The U.S. dollar firmed across the board on Wednesday and stocks eked out slight gains, adding to this year's big rally, after much better-than-expected business activity in the U.S. Midwest bolstered hopes of recovery.

All three major U.S. indexes turned positive just as the session ended, pushing the Dow and Nasdaq to fresh closing highs for 2009 after U.S. stocks were lower for much of the day.

European shares snapped a six-day winning streak in thin trade and Japan's Nikkei slipped 0.9 percent in its final 2009 session.

The late rally put the benchmark S&P 500 index, along with European shares, on track to post annual gains of about 25 percent after the Nikkei banked a 19 percent gain for 2009.

Oil rose for a sixth day as a mix of cold weather and declining U.S. crude and fuel inventories lifted prices to near $80, all but ensuring this year's gain will be the best in a decade for crude.

The dollar, which climbed to its highest since early September against the Japanese yen, rallied as investors looked for signs that economy is improving. Some traders moved to safer assets like the dollar to lock in profits after a strong 2009.

Volumes were thin before the new year, adding to price swings. Japanese markets will be closed on Thursday and Friday, while European and U.S. markets will close on Friday.

The trading ranges have been quite large today. It's end-of-the-year positioning and fund managers are closing their portfolios, said Amelia Bourdeau, senior currency strategist at UBS in Stamford, Connecticut.

There's also the view that the U.S. is recovering and this month, we've seen strong U.S. data support the dollar, she said.

The Dow Jones industrial average rose 3.10 points, or 0.03 percent, to end at 10,548.51. The Standard & Poor's 500 Index added just 0.22 of a point, or 0.02 percent, to finish at 1,126.42. The Nasdaq Composite Index gained 2.88 points, or 0.13 percent, to close at 2,291.28.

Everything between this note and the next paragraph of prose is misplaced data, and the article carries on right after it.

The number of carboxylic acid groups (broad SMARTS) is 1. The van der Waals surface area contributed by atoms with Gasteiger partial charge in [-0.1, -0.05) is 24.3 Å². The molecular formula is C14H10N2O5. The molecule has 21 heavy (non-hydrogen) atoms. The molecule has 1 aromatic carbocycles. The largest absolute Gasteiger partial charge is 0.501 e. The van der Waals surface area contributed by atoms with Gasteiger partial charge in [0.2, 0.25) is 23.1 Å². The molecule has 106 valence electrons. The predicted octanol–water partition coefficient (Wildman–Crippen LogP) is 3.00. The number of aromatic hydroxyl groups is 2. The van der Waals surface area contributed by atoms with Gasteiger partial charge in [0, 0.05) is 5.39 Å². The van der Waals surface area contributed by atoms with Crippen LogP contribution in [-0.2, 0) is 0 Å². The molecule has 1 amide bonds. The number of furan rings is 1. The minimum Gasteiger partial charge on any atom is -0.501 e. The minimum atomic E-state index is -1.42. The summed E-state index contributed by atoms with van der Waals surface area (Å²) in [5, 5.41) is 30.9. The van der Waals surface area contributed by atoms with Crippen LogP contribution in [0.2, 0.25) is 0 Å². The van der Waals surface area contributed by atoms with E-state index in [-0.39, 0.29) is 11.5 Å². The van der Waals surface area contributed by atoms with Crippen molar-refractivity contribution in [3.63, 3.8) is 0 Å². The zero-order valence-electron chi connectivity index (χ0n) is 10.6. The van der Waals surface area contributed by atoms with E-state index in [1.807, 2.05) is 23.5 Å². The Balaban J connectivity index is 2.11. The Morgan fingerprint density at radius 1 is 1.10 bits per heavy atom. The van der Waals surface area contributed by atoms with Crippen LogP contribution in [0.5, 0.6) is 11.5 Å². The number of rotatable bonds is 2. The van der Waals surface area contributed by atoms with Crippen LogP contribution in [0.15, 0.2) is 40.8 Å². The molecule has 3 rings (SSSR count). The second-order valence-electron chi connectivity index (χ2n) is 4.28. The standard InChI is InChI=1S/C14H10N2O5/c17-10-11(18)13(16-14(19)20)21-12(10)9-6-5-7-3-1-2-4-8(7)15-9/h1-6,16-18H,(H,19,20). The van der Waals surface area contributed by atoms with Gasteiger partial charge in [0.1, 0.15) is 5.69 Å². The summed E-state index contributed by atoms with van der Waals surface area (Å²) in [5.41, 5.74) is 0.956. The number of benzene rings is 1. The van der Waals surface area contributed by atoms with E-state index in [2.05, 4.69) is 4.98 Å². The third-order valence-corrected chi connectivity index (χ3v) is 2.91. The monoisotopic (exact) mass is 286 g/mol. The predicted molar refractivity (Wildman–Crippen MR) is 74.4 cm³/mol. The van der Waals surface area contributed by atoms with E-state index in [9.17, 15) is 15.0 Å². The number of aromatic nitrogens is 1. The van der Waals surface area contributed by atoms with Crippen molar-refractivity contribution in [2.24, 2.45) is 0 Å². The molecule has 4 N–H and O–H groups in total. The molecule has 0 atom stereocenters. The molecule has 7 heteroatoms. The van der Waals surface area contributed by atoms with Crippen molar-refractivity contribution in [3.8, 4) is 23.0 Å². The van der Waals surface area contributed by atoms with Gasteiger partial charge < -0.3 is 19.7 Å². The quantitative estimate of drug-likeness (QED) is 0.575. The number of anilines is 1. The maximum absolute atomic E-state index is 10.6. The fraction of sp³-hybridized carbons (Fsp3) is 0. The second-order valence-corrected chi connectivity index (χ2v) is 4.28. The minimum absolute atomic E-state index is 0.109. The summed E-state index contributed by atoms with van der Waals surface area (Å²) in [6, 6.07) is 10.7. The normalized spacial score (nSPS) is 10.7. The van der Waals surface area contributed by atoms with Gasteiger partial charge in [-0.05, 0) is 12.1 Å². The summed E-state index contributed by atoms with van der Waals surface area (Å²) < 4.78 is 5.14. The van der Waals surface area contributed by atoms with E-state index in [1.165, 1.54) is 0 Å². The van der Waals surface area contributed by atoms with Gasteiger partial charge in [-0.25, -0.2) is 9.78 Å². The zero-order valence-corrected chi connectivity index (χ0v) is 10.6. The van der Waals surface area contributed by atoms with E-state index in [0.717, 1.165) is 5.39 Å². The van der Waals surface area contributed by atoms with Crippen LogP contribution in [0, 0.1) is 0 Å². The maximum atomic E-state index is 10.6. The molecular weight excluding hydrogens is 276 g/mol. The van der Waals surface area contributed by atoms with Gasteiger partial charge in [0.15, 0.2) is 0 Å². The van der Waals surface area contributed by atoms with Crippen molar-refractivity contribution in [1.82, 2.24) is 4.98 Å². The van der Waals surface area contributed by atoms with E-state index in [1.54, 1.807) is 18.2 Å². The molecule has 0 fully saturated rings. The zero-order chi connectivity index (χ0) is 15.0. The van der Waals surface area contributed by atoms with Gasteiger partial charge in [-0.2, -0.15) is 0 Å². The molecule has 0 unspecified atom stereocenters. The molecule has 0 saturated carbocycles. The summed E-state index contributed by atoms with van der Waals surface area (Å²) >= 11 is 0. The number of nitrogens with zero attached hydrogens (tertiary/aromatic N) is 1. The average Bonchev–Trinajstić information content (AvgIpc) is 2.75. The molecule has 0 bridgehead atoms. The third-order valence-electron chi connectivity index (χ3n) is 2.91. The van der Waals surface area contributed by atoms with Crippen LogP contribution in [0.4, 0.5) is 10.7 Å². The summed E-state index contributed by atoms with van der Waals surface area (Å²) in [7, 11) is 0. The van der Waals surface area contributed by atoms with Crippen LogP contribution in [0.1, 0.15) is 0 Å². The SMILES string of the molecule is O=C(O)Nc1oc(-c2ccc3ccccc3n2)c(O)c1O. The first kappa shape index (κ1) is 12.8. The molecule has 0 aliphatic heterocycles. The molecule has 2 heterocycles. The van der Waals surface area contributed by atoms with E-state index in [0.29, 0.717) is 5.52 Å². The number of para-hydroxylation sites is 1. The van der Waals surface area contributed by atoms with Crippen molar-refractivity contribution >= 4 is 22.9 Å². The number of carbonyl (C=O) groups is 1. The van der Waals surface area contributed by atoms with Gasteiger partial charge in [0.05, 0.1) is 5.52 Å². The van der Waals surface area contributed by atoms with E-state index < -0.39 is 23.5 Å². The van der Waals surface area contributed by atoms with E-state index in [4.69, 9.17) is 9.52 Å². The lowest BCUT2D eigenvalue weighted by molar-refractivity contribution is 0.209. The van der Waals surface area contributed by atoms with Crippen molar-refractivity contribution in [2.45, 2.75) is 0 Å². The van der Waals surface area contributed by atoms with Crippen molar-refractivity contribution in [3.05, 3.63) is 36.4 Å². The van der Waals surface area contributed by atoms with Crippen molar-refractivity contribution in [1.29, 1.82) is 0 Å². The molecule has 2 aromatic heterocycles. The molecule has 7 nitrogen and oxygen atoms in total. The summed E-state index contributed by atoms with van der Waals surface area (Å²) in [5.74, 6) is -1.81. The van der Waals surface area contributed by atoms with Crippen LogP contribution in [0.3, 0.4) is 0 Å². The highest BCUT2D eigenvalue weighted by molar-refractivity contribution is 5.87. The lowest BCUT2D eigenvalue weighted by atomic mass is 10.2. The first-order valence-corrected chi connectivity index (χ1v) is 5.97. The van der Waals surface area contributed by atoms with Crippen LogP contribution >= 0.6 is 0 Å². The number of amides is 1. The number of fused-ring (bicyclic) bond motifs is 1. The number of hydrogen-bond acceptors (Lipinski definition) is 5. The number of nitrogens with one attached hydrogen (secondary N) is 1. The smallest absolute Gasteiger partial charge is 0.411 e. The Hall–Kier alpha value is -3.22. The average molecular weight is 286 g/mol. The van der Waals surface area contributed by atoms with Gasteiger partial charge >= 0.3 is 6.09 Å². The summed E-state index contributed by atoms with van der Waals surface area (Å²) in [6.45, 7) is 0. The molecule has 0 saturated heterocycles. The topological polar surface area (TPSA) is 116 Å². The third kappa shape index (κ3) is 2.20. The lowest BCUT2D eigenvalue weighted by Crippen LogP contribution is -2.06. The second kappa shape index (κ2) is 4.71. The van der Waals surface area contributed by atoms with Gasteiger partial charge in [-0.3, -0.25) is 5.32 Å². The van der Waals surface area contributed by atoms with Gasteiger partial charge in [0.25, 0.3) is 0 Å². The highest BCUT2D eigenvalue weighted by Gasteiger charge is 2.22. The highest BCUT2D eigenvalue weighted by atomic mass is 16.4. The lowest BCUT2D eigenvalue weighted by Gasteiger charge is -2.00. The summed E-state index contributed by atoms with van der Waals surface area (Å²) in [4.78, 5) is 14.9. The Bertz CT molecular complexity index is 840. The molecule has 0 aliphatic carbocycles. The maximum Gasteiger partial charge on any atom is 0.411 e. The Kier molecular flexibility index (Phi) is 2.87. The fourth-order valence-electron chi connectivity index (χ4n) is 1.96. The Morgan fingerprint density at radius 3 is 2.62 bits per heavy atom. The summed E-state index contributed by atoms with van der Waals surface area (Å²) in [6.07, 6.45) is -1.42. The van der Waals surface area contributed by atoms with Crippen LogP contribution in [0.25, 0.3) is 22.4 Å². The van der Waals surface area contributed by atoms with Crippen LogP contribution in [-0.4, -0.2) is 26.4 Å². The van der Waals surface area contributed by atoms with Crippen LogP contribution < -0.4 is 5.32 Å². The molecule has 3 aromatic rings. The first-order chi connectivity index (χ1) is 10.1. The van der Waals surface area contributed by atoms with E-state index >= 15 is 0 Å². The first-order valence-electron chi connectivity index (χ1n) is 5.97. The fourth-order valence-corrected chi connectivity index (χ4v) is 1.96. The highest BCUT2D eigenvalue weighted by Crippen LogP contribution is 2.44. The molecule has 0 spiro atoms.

A report from the Institute for Supply Management-Chicago bolstered the view of recovery, analysts said. The ISM-Chicago business barometer surged to a four-year high, exceeding economists' forecasts, on a recovery in employment and an acceleration of new orders.

But data in Europe showed that euro-zone money supply posted a surprising drop in November and loans to households and companies fell for the third month running. The data was a warning to the European Central Bank that it must tread carefully with its exit strategy.

The FTSEurofirst 300 fell 0.4 percent to end at 1,043.24 points, pulling back from a 15-month closing high on Tuesday. The index is on track for its best year since 1999.

Concerns about Japan's fiscal health weighed on the yen after rating agency Standard & Poor's said Japan's credit rating could be in danger if policy initiatives fail to stabilize and gradually reduce the country's debt burden.

The dollar is gaining some traction and extending gains from yesterday, said Kathy Lien, director of currency research at GFT Forex in New York.

The dollar was up against a basket of major currencies, with the U.S. Dollar Index up 0.10 percent at 77.910.

The euro was down 0.13 percent at $1.4334.

Against the yen, the dollar was up 0.47 percent at 92.43. Earlier, the dollar reached 92.77 yen, its highest since September 8.

U.S. Treasury prices were little changed following a $32 billion auction of seven-year notes as low trading volume countered a positive take on the auction's outcome.

The benchmark 10-year U.S. Treasury note was up 2/32 in price to yield 3.79 percent.


U.S. crude for February delivery rose 41 cents, or 0.52 percent, to settle at $79.28 a barrel, briefly touching a five-week high of $79.80. But crude failed to top the psychologically important $80 level. Prices have risen for nine of the last 11 sessions, gaining 14 percent in just over two weeks.

London Brent crude rose 39 cents to settle at $78.03.

The lack of volume is exaggerating some of the moves. The bulls may want to try and test $80 and see if there is any traction, said Gene McGillian, analyst at Tradition Energy.

Gold fell as the dollar rose on signs the U.S. economy is on a path to recovery, denting gold's appeal as a hedge against a further weakening of the greenback.

U.S. February gold futures fell $5.60 to settle at $1,092.50 an ounce in New York.

Asian stock markets fell as year-end trade dwindled, with profit-taking pulling down shares.

The MSCI index of Asia Pacific stocks outside Japan edged up 0.05 percent to 411.63, below its 2009 high set in November, but still up nearly 66 percent this year.